Apple Juice Downsides

  • High sugar – With around 24g per serving, apple juice is very high in natural sugars. This could be problematic for diabetics or those limiting sugar.
  • Tooth decay – The sugar content could also contribute to cavities if consumed frequently.
  • Lack of fiber – Apple juice lacks the fiber content of whole apples, so it doesn’t provide the same filling effects or digestive benefits.
  • Processing – Some nutrients are lost in the juicing process. Opt for minimally processed juice for more benefits.

Orange Juice Downsides

  • High sugar – At 21g per serving, orange juice is also high in sugar, so it should be consumed in moderation.
  • Acidic – The acidity of orange juice may contribute to heartburn or reflux issues in some people.
  • Pesticides – Some orange crops may be heavily treated with pesticides, so opt for organic juice when possible.
  • Amount of oranges – It takes several oranges to make one small glass of juice, so nutrients are somewhat concentrated.

Juice Versus Whole Fruit

It’s also important to note that both apple juice and orange juice provide less nutrition than eating whole apples or oranges. Important fiber, water content and some vitamins are lost in the juicing process. For example, a whole medium apple contains 4 grams of filling fiber. The juice has none. If you do opt for juicing, try to opt for minimally processed versions and consume whole fruits and veggies too.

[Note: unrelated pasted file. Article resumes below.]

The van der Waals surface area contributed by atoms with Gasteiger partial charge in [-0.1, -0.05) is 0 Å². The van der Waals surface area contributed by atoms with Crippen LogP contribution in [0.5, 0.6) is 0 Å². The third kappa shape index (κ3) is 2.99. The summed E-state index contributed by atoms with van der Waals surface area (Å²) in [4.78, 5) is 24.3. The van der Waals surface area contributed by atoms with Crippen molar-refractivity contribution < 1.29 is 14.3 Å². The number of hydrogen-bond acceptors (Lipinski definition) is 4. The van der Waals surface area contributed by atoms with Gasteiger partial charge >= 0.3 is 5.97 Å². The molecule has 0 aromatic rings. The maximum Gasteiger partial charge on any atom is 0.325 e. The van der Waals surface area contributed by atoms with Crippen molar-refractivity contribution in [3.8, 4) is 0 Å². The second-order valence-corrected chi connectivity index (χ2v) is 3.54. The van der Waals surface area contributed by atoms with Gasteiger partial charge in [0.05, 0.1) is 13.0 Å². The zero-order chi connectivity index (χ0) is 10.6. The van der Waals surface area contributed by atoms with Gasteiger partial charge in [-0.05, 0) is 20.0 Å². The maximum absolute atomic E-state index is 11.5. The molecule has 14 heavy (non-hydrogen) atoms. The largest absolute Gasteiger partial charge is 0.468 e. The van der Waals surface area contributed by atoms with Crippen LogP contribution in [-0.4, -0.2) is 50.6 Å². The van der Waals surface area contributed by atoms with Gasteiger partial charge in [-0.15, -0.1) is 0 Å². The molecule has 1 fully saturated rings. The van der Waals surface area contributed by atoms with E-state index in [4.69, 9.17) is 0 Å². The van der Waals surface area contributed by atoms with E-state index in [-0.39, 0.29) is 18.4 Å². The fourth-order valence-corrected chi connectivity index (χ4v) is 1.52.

The Verdict

So in conclusion, is apple or orange juice better for you overall?

Based on nutritional content alone, orange juice is the healthier choice over apple juice. It contains more vitamins, minerals and proven health promoting compounds. Orange juice has high levels of immune-boosting vitamin C and blood pressure lowering potassium. It also contains the antioxidant hesperidin. Apple juice is relatively low in vitamins and minerals in comparison.

However, both juices are high in natural sugar. A typical serving provides over 20 grams of sugar without any fiber. So neither should be consumed in excess or seen as a nutritional powerhouse compared to whole fruits.

For the occasional glass with breakfast or a snack, orange juice is likely the better option because of its higher micronutrient content. But for regular juice consumption, whole fruits and veggies are best for mitigating sugar intake and obtaining more filling fiber.

As with most nutrition advice, moderation is key. Having a small glass of fruit juice here and there can fit into a healthy diet. But drinking large amounts frequently should be avoided.

Focus on getting your daily fruits and vegetables from whole food sources. Then enjoy the occasional small glass of orange or apple juice for a nutrient boost.


When comparing apple juice and orange juice, orange juice edges out as the healthier choice due to its higher vitamin, mineral and antioxidant content. However, both juices are high in sugar with little fiber, so they should only be consumed in moderation as part of an overall healthy diet focused on whole fruits and vegetables, protein, fiber and healthy fats. For an occasional nutrient-rich juice that offers benefits like vitamin C and potassium, orange juice is a good option.